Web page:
The involved statutes prescribe specific remedies, ranging from assessing monetary fees (up to $1 million per voyage), to restricting port calls or the carriage of certain commodities, to suspending a carrier's right to serve the U.S. altogether. They also grant the Commission the broad authority to initiate whatever action it considers necessary or appropriate to offset or adjust adverse or unfavorable shipping conditions. Those unfamiliar with the Commission express some initial disbelief when they first learn of the extent of our ability to retaliate against the restrictive practices of foreign governments.

Despite this extensive authority, I must emphasize that the Commission is limited to addressing actions affecting our maritime commerce. I fear that our actions of late have led some to misconstrue our role in U.S. trade policy. We are an independent regulatory agency, and our responsibility is to address restrictive conditions affecting our maritime commerce. When necessary, we initiate specific retaliatory actions, usually after efforts to negotiate a bilateral resolution have failed. In essence, we provide leverage to those agencies that do the actual negotiating for the U.S. in such circumstances. We act independently and our actions should not be interpreted as reflecting the Administration's overall trade policy. Naturally, we consult with the executive agencies and continually discuss our respective positions and contemplated actions; however, the Commission is free to act apart from any ongoing negotiations or diplomatic endeavors.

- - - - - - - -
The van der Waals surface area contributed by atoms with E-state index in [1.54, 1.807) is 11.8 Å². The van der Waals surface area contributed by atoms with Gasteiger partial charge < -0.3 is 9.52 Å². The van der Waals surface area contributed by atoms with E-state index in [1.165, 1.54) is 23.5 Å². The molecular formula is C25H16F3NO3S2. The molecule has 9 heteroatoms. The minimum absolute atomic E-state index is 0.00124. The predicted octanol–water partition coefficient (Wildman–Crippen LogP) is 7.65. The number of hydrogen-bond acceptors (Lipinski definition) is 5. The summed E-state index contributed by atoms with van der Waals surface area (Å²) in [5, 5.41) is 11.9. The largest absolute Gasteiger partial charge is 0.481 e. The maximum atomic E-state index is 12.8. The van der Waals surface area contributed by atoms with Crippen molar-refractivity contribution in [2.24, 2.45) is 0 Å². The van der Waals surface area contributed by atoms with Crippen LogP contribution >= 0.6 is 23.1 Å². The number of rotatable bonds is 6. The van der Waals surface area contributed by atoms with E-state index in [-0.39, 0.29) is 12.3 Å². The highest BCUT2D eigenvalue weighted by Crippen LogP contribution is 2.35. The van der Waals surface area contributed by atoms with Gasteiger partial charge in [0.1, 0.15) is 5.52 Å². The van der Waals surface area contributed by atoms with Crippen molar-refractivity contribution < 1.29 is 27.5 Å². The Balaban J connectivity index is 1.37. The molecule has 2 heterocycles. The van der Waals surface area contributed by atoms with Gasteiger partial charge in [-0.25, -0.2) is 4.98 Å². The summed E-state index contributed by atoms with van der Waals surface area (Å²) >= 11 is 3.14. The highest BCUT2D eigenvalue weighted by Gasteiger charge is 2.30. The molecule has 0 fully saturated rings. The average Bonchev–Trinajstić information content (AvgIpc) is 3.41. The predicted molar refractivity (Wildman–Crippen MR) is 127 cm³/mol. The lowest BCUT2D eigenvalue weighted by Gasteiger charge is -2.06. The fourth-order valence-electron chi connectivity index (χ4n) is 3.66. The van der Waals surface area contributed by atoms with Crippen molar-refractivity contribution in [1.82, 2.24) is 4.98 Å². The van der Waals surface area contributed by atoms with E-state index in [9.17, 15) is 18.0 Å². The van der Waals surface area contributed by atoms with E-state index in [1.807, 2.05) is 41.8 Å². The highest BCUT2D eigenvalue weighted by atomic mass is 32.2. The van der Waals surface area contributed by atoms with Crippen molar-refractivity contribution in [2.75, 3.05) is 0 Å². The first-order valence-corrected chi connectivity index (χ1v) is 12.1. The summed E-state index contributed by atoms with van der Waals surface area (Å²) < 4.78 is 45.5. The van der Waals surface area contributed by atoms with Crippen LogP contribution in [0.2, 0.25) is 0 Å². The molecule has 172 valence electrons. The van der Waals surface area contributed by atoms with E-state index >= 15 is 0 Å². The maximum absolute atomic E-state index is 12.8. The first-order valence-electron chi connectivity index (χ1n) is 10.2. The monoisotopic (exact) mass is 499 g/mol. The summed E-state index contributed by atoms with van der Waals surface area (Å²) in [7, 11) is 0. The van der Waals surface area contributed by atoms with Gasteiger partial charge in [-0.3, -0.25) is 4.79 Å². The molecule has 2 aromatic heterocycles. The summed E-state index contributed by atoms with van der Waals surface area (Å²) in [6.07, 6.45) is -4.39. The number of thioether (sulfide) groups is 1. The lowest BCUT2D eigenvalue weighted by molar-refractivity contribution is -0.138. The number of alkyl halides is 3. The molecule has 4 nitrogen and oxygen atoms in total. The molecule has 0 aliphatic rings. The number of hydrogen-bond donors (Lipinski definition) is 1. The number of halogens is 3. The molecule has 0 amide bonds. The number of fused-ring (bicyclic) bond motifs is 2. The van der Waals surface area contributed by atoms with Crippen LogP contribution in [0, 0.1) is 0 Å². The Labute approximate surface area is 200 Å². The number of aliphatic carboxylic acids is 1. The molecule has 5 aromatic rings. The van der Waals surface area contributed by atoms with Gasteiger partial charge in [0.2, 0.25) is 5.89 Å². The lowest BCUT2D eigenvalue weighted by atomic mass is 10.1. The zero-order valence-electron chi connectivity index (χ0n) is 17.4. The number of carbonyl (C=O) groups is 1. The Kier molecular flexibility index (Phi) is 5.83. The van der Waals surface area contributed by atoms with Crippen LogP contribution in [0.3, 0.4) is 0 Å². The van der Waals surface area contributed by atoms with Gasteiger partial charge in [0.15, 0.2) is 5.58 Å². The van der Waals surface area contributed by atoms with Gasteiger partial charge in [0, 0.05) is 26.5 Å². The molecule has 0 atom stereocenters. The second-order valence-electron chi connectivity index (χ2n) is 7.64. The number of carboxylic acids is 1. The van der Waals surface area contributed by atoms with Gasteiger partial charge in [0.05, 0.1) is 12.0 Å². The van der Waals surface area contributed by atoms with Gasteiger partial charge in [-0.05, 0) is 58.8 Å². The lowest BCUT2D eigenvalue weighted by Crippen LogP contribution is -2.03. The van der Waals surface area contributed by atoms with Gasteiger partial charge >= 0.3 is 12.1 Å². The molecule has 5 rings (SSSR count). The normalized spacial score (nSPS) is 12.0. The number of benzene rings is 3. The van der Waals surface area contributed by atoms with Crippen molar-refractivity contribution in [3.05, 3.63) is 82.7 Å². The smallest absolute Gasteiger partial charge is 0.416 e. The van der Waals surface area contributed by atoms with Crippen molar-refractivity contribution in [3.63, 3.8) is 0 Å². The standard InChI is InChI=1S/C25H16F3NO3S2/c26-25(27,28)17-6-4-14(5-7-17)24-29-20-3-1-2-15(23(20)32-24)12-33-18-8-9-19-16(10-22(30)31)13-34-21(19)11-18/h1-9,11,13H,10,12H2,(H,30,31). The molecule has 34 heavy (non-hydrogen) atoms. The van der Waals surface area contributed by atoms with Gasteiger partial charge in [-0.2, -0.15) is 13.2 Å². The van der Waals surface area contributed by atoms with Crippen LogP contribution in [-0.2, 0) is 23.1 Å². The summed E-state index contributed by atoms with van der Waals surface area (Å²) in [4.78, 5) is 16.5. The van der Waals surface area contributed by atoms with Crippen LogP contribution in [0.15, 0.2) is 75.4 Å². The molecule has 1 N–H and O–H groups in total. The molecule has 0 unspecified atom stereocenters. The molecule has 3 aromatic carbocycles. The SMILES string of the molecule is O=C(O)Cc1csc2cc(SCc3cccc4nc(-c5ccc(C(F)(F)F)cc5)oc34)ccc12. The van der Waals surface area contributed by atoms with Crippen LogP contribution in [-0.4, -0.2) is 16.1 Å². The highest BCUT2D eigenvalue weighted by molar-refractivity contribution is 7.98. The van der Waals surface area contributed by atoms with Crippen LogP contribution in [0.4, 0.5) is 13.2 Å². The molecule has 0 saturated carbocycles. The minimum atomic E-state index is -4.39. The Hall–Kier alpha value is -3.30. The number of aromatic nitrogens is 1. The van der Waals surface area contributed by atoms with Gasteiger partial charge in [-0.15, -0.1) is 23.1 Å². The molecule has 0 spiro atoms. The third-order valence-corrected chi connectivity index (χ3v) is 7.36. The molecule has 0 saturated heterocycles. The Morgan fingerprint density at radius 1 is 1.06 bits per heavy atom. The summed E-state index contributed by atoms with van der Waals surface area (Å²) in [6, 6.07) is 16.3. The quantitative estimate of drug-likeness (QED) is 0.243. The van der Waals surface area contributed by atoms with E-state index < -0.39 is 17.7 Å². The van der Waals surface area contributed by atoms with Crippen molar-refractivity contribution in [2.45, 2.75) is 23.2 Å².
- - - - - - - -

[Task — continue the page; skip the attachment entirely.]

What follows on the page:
The Commission has a longstanding and a very effective record of dealing with a host of foreign government practices in various trades. We have addressed restrictions against third-flag carriers in our trade with Ecuador, Venezuela and Colombia; laws preventing U.S. companies from establishing subsidiaries in the PRC; discrimination against non-Korean intermediaries by the Republic of Korea; restrictions on U.S. flag carriage of military cargo to Iceland; and general cargo reservation schemes in Argentina, Brazil, and Peru. And that is not a complete listing. I am proud of the Commission's accomplishments and vigilance in this area.

But how about Japan? That's what you've asked me to speak about. What was this maritime flap with Japan all about, and why was it necessary for the Commission to request U.S. Customs and the Coast Guard to detain Japanese-flag vessels? This answer is simple - reciprocity. This is a fundamental issue of fairness. We are merely asking that American shipping companies have the same access to Japan's ports as Japanese companies have to U.S. ports. That is all. Japan's port practices discriminate against non-Japanese companies. American ports do not discriminate. Moreover, the Government of Japan made a commitment in April to eliminate those practices. But it failed to live up to that commitment.

The Commission has focused on a set of complex, arbitrary procedures for addressing operational matters at Japan's ports, known as the prior consultation system and the exclusion of non-Japanese companies from that country's harbor services industry. All port operations in Japan are controlled by an association of companies who provide harbor transportation services -- the Japan Harbor Transportation Association, or JHTA. These conditions and JHTA exist with the approval of the Japanese Government.

Under the prior consultation system, carriers serving Japan must receive permission from JHTA about any operational matter involving Japanese ports or labor no matter how minor. There are no written standards for approval or denial and no way to appeal an adverse decision.